The Carrington Event: History’s greatest solar storm

The Carrington Event was a large solar storm that took place at the beginning of September 1859, just a few months before the solar maximum of 1860. In August, 1859, astronomers around the world watched with fascination as the number of sunspots grew. Among them was Richard Carrington in Redhill, Surrey, U.K.

Fortunately for life on Earth, the sun is remarkably constant in the heat and light it radiates. However, it can also blast matter out into space, though for most of human history these ejections have gone unnoticed.

Today these phenomena, known as space weather, can have drastic effects on  satellites and other electronic technology on which we rely, according to the European Space Agency (ESA).

The origins of space weather can be traced to contortions in the sun’s magnetic field, leading to dark blotches or sunspots on its surface, according to an article by the NASA Earth Observatory. 

It’s from these spots that solar flares, coronal mass ejections and other electromagnetic phenomena can emerge — with potentially hazardous consequences for our technological way of life. 

Sunspot activity rises and falls on an 11-year cycle, and we’re currently approaching the next solar maximum in 2025. So now is a good time to look at the worst solar storms.

What is a solar storm?

While space weather ultimately originates on the sun, the term solar storm refers to occurrences on, or near, our own planet, when material thrown out by the sun reaches us. There are two distinct types of solar storm: Geomagnetic storms and solar radiation storms. 

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The first of these occurs when a clump of solar material, called a coronal mass ejection (CME), disrupts the Earth’s magnetic environment. The second refers to a stream of much faster moving particles ejected by the sun.

As dangerous as the latter sounds, we’re largely protected from its effects by the geomagnetic field, as are the majority of satellites in Earth orbit. As a consequence, solar radiation storms are only a really serious problem for deep space missions.

The Carrington event

On Sep. 1, as Richard Carrington was sketching the sunspots, he was lucky enough to see a sudden flash of light — a solar flare — emanate from them. It was almost certainly accompanied by a CME, because the next day the Earth experienced an unprecedented geomagnetic storm, with telegraph systems going haywire and auroral displays – normally confined to northerly latitudes — visible in the tropics, according to an article by NASA Science. 

Carrington put two and two together and realised that the solar flare he’d seen was almost certainly the cause of this massive geomagnetic disturbance. This was a connection that had never previously been made, according to an article by NASA Spaceflight. The solar storm of 1859 is now know as the Carrington Event in his honor.

Richard Carrington’s drawing of sunspots at the peak of the Carrington Event in 1859. (Image credit: Richard Carrington)Coronal mass ejections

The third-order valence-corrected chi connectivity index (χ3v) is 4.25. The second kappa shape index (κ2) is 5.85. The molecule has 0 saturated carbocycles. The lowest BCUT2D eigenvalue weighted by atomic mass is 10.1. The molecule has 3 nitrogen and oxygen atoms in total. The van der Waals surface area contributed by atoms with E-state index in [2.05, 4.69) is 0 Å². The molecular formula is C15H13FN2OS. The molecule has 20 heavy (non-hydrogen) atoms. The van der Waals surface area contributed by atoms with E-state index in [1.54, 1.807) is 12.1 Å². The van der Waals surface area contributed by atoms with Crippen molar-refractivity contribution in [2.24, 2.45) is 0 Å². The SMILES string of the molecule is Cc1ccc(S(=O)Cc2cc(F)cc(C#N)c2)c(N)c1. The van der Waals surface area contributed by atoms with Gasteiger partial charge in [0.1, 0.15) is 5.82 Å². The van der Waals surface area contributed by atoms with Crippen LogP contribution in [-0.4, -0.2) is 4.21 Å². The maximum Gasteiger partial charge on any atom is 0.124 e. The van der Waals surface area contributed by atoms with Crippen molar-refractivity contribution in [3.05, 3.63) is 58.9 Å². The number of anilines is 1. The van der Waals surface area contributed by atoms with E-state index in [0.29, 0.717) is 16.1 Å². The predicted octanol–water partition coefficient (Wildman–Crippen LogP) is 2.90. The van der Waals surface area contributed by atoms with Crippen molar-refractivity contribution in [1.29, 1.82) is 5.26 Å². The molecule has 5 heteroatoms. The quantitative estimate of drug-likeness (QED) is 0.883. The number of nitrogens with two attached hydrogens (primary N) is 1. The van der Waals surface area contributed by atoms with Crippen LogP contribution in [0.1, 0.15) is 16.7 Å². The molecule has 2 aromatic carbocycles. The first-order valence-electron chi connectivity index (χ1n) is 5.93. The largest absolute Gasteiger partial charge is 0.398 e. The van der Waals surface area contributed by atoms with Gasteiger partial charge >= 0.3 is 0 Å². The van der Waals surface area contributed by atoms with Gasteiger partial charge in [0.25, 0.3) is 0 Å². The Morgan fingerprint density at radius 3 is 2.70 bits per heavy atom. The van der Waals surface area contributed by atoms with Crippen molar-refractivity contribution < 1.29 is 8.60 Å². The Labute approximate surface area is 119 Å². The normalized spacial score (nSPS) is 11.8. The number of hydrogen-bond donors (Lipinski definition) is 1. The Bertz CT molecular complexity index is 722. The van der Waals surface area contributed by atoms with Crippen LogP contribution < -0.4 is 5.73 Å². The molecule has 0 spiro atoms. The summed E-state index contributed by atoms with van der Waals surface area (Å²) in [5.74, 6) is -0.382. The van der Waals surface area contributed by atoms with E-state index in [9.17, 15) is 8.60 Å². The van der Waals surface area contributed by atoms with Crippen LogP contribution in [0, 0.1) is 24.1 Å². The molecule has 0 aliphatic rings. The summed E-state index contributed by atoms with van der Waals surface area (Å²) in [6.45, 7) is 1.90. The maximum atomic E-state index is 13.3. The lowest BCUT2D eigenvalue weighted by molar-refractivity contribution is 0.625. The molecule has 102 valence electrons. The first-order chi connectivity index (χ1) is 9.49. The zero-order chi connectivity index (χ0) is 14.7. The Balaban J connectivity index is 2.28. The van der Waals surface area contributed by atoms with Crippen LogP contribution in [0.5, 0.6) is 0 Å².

The largest CMEs can contain billions of tonnes of solar material and fly out from the sun at up to 3,000 kilometers per second, according to the National Oceanic and Atmospheric Administration (NOAA)’s Space Weather Prediction Center

They contain an embedded magnetic field, and it’s this that can play havoc with the Earth’s own magnetic field if and when it makes contact. 

We know this has been happening since time immemorial; a study reported in January 2022 revealed that a powerful solar storm, which pummelled the Earth 9,200 years ago, left radioactive particles in the ice deep below Greenland that are still there to this day, Live Science reported

An earlier study, from 2020, suggested that severe geomagnetic storms occurred in 42 of the preceding 150 years — far more often than had previously been thought.

Solar storm effects

NOAA ranks geomagnetic storms on a scale running from G1, causing an increase in auroral activity and minor fluctuations in power supplies, up to G5, which includes extreme cases like the Carrington event. 

In the middle of the scale, G3 ‘storm warnings’ are relatively common; there was one at the end of March 2022. Even a G2 event is capable of causing havoc, as when SpaceX lost 40 satellites in Feb 2022 when a G2 storm prevented them reaching their intended altitude.

A composite image of the sun produced by the Solar Orbiter spacecraft in March 2022. (Image credit: ESA)Are solar storms dangerous?

While solar storms rarely pose a direct threat to human life, there’s a risk they can impact safety-critical systems via electromagnetic effects — from space-based communications, navigation and weather forecasting services to electrical power distribution at ground level, according to ESA’s Space Weather Service Network

It’s been conjectured that a storm on the scale of the Carrington event, if it happened today, could cause an internet apocalypse, sending large numbers of people and businesses offline. For this reason, the U.K. government lists adverse space weather as one of the most serious natural hazards in its National Risk Register, and companies have contingency plans to deal with severe events – as long as they have sufficient warning of them.

Additional resources

How likely is another Carrington Event? You can read about a recent study that estimated an answer to this question at EarthSky.org. Additionally, you can read more about the Carrington Event at the South African National Space Agency (SANSA) website

Bibliography

Source: space.com

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